How many times has your body been beaten up by squats, bench presses and deadlifts? For most of you, getting after it and ignoring discomfort is a way of life. However, there are times when it all gets too much. This when deloading is a good idea.
Editor’s note: This article is an op-ed. The views expressed herein and in the video are the author’s and don’t necessarily reflect the views of BarBend. Claims, assertions, opinions, and quotes have been sourced exclusively by the author.
What is a Deload?
Deload training involves either taking time off from training, or reducing your sets, reps, and/or intensity for a period of time before moving on to your next training phase.
The way people approach deloads vary in terms of training and how long they take but they’re typically a week long and are about 60 percent of normal volumes of training.
When to Take a Deload
There are two main reasons one might take a planned deload:
You can take a deload period prior to a competition or before and after testing your one rep max.
Hard training imposes a large stress on the body and the fatigue you accumulate can mask your gains. A period of reduced training (or tapering) can help you recover, reduce your stress, and reveal the strength you gained during your hard training cycle.
A certain amount of fatigue is normal when you’re training hard. But it helps to be in tune with yourself to figure out whether you’ve crossed the line of fatigue to overtraining.
Some prefer to call overtraining “under recovering,” which can help you to reframe it. The bottom line is when you’re training hard and pushing yourself to get stronger and this is not matched with adequate recovery, you may enter an overtraining state.
Here are some warning signs that you’re training too much
- Decreased performance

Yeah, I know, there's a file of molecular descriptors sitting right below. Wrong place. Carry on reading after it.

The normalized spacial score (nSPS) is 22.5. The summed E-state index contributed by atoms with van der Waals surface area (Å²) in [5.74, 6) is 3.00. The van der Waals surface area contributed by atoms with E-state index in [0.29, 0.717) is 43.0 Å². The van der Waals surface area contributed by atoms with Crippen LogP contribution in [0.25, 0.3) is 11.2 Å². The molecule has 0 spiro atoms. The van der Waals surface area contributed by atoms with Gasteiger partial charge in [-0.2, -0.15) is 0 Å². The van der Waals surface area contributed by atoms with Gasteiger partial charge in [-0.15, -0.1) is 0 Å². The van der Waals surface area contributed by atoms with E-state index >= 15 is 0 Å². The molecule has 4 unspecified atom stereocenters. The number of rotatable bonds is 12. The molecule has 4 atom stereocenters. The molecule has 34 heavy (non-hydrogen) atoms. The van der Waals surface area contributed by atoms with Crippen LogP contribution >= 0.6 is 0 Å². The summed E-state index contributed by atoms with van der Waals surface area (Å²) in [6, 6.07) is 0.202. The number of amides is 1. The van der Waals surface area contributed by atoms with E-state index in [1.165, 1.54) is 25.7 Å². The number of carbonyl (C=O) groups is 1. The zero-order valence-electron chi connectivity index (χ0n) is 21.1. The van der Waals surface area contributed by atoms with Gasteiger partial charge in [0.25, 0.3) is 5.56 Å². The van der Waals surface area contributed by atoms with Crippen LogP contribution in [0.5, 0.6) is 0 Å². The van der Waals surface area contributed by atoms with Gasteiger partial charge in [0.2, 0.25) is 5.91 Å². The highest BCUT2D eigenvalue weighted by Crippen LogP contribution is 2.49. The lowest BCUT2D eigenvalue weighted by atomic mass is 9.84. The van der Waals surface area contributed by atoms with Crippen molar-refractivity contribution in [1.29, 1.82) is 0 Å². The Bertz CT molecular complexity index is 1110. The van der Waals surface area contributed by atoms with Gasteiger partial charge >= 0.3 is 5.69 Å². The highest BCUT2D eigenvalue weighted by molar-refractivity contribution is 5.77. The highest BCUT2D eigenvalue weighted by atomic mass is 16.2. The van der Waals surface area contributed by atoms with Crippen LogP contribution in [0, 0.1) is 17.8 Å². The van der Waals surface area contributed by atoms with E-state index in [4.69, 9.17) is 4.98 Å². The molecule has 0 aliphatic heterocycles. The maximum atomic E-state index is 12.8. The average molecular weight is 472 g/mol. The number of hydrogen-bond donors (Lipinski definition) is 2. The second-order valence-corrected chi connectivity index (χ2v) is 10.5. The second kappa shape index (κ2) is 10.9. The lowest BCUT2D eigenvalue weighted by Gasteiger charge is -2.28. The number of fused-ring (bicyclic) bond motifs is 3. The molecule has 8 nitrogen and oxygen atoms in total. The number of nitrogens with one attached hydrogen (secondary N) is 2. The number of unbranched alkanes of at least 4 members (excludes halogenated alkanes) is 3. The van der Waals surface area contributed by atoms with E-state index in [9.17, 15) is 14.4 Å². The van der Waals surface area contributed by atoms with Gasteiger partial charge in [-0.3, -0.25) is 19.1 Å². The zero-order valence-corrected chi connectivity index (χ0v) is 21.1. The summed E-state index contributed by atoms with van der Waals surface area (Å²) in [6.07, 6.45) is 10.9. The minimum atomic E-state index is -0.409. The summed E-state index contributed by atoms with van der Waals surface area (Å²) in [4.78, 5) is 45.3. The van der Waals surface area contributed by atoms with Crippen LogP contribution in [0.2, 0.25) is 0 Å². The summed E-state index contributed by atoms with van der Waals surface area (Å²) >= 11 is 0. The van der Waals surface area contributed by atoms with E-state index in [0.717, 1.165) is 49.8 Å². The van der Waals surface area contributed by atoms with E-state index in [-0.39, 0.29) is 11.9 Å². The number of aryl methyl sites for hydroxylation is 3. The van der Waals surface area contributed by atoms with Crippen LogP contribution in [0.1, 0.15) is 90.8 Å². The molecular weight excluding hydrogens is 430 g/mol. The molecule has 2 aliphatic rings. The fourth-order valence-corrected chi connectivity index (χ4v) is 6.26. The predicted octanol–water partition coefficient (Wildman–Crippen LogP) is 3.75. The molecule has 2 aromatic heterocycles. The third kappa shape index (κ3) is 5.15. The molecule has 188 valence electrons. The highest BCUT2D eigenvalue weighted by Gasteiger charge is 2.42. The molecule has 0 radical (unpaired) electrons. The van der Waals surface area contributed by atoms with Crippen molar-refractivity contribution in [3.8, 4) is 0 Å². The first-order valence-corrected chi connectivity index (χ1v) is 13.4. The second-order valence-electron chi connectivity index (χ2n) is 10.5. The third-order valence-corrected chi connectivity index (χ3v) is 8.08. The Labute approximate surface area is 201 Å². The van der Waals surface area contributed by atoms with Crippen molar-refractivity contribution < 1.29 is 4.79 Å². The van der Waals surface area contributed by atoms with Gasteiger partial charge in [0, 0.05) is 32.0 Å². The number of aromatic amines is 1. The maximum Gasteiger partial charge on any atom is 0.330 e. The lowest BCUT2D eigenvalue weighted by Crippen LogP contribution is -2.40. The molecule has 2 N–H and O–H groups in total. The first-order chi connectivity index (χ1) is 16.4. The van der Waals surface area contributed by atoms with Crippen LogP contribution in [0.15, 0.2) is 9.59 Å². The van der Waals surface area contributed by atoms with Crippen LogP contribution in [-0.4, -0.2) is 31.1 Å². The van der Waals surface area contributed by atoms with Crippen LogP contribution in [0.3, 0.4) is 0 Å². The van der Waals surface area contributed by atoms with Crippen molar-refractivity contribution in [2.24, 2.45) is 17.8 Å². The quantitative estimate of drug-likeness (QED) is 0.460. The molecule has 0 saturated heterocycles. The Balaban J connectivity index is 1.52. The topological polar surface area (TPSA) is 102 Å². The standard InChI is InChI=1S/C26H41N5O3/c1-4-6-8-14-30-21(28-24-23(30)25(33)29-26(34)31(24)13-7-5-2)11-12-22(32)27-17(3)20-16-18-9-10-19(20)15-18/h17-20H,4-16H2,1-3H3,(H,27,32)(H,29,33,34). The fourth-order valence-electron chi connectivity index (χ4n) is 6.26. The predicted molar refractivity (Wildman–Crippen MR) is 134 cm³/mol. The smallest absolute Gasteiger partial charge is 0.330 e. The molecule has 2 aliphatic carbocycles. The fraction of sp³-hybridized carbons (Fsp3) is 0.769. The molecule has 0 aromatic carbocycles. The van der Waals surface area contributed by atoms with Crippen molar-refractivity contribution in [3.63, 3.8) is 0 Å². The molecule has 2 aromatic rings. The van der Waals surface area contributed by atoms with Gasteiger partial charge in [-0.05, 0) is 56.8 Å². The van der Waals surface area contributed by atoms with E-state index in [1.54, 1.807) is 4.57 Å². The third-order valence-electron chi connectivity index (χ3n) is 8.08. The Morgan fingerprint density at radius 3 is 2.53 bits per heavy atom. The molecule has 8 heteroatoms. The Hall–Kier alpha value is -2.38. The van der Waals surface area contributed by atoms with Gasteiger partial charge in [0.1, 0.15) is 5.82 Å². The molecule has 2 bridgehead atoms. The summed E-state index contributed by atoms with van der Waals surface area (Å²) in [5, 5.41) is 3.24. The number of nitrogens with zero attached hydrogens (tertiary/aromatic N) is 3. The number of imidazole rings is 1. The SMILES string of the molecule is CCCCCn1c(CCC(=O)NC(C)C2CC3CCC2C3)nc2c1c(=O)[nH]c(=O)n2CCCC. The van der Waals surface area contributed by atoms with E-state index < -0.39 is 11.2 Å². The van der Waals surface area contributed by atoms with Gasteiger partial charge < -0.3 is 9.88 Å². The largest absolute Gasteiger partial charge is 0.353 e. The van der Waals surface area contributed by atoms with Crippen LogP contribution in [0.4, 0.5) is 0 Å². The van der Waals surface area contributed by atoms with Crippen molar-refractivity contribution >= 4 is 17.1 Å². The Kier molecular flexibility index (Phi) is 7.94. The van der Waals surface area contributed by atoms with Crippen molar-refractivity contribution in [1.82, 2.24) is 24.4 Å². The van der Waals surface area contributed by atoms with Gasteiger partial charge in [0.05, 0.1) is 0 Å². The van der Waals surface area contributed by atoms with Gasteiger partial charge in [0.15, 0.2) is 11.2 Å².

- Increased perceived effort during workouts
- Agitation and moodiness
- Insomnia or restless sleep
- Loss of appetite
- Weight loss
- Chronic or nagging injuries
[Learn the difference between overtraining and overreaching in your workouts.]
What Exercises Are Good for a Deload?
There are three main types of muscle contractions: concentric, eccentric and isometric, and when it comes to deloading, all muscle contractions are not created equal. Let me explain.
Isometric contractions are when the muscles produce force, but there is no change in the length of the contracting muscles. Think of this like a tug of war between opposing muscles. Examples include front planks and side planks.
Eccentric contractions involve the muscle lengthening while under tension due to an opposing force (gravity or added resistance) being greater than the force generated by the muscle.
Examples are lowering into the bottom of a squat (slow eccentric) or the preparation for a plyometric movement like power push-ups or squat jumps (fast eccentric).
[Learn more: 6 ways to eccentrically load exercises.]
Lastly, there are concentric contractions. Concentric contractions happen when force generated by the working muscles overcomes the resistance, and the muscle shortens.
Like eccentric contractions, concentric contractions are essential for hypertrophy and strength. Examples include the “push” portion of a push-up and the “curl” part of a bicep curl.